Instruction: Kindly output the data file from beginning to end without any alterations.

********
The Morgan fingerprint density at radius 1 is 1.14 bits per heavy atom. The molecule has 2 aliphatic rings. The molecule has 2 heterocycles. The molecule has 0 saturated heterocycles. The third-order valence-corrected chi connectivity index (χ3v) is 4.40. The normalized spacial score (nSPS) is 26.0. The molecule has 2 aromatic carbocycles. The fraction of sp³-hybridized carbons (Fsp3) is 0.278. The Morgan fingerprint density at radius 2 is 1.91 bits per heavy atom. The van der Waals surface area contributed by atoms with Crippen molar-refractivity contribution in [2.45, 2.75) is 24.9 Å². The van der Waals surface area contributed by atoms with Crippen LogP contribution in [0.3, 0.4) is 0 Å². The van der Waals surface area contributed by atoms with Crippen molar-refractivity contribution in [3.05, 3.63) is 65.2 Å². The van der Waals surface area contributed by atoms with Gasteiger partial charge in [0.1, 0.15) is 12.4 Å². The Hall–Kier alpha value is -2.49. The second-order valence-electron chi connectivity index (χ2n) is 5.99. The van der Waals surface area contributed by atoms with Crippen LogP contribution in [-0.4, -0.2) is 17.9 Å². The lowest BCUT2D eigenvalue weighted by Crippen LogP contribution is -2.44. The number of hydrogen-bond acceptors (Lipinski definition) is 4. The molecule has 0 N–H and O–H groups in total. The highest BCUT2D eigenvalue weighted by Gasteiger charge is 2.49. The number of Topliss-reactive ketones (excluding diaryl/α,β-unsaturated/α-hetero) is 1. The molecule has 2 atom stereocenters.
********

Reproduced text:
The Morgan fingerprint density at radius 1 is 1.14 bits per heavy atom. The molecule has 2 aliphatic rings. The molecule has 2 heterocycles. The molecule has 0 saturated heterocycles. The third-order valence-corrected chi connectivity index (χ3v) is 4.40. The normalized spacial score (nSPS) is 26.0. The molecule has 2 aromatic carbocycles. The fraction of sp³-hybridized carbons (Fsp3) is 0.278. The Morgan fingerprint density at radius 2 is 1.91 bits per heavy atom. The van der Waals surface area contributed by atoms with Crippen molar-refractivity contribution in [2.45, 2.75) is 24.9 Å². The van der Waals surface area contributed by atoms with Crippen LogP contribution in [0.3, 0.4) is 0 Å². The van der Waals surface area contributed by atoms with Crippen molar-refractivity contribution in [3.05, 3.63) is 65.2 Å². The van der Waals surface area contributed by atoms with Gasteiger partial charge in [0.1, 0.15) is 12.4 Å². The Hall–Kier alpha value is -2.49. The second-order valence-electron chi connectivity index (χ2n) is 5.99. The van der Waals surface area contributed by atoms with Crippen LogP contribution in [-0.4, -0.2) is 17.9 Å². The lowest BCUT2D eigenvalue weighted by Crippen LogP contribution is -2.44. The number of hydrogen-bond acceptors (Lipinski definition) is 4. The molecule has 0 N–H and O–H groups in total. The highest BCUT2D eigenvalue weighted by Gasteiger charge is 2.49. The number of Topliss-reactive ketones (excluding diaryl/α,β-unsaturated/α-hetero) is 1. The molecule has 2 atom stereocenters.